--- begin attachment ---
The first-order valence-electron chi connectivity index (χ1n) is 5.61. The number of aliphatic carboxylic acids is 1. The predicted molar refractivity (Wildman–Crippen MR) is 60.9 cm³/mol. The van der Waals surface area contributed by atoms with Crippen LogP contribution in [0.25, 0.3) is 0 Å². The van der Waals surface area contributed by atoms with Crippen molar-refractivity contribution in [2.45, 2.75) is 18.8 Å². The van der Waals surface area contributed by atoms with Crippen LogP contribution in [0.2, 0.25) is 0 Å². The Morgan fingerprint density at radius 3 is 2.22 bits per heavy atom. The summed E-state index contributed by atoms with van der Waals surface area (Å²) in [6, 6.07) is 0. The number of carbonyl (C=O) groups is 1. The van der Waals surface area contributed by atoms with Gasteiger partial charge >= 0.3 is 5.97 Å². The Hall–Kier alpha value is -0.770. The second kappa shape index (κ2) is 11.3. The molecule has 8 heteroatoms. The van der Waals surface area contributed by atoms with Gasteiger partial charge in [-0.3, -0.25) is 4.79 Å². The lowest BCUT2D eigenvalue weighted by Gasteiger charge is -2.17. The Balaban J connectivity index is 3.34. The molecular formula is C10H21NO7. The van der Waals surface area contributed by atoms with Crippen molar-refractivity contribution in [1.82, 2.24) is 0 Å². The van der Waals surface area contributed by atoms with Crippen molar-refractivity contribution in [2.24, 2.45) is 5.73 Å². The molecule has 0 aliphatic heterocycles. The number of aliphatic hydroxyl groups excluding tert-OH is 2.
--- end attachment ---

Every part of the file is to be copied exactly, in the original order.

The first-order valence-electron chi connectivity index (χ1n) is 5.61. The number of aliphatic carboxylic acids is 1. The predicted molar refractivity (Wildman–Crippen MR) is 60.9 cm³/mol. The van der Waals surface area contributed by atoms with Crippen LogP contribution in [0.25, 0.3) is 0 Å². The van der Waals surface area contributed by atoms with Crippen molar-refractivity contribution in [2.45, 2.75) is 18.8 Å². The van der Waals surface area contributed by atoms with Crippen LogP contribution in [0.2, 0.25) is 0 Å². The Morgan fingerprint density at radius 3 is 2.22 bits per heavy atom. The summed E-state index contributed by atoms with van der Waals surface area (Å²) in [6, 6.07) is 0. The number of carbonyl (C=O) groups is 1. The van der Waals surface area contributed by atoms with Gasteiger partial charge >= 0.3 is 5.97 Å². The Hall–Kier alpha value is -0.770. The second kappa shape index (κ2) is 11.3. The molecule has 8 heteroatoms. The van der Waals surface area contributed by atoms with Gasteiger partial charge in [-0.3, -0.25) is 4.79 Å². The lowest BCUT2D eigenvalue weighted by Gasteiger charge is -2.17. The Balaban J connectivity index is 3.34. The molecular formula is C10H21NO7. The van der Waals surface area contributed by atoms with Crippen molar-refractivity contribution in [1.82, 2.24) is 0 Å². The van der Waals surface area contributed by atoms with Crippen molar-refractivity contribution in [2.24, 2.45) is 5.73 Å². The molecule has 0 aliphatic heterocycles. The number of aliphatic hydroxyl groups excluding tert-OH is 2.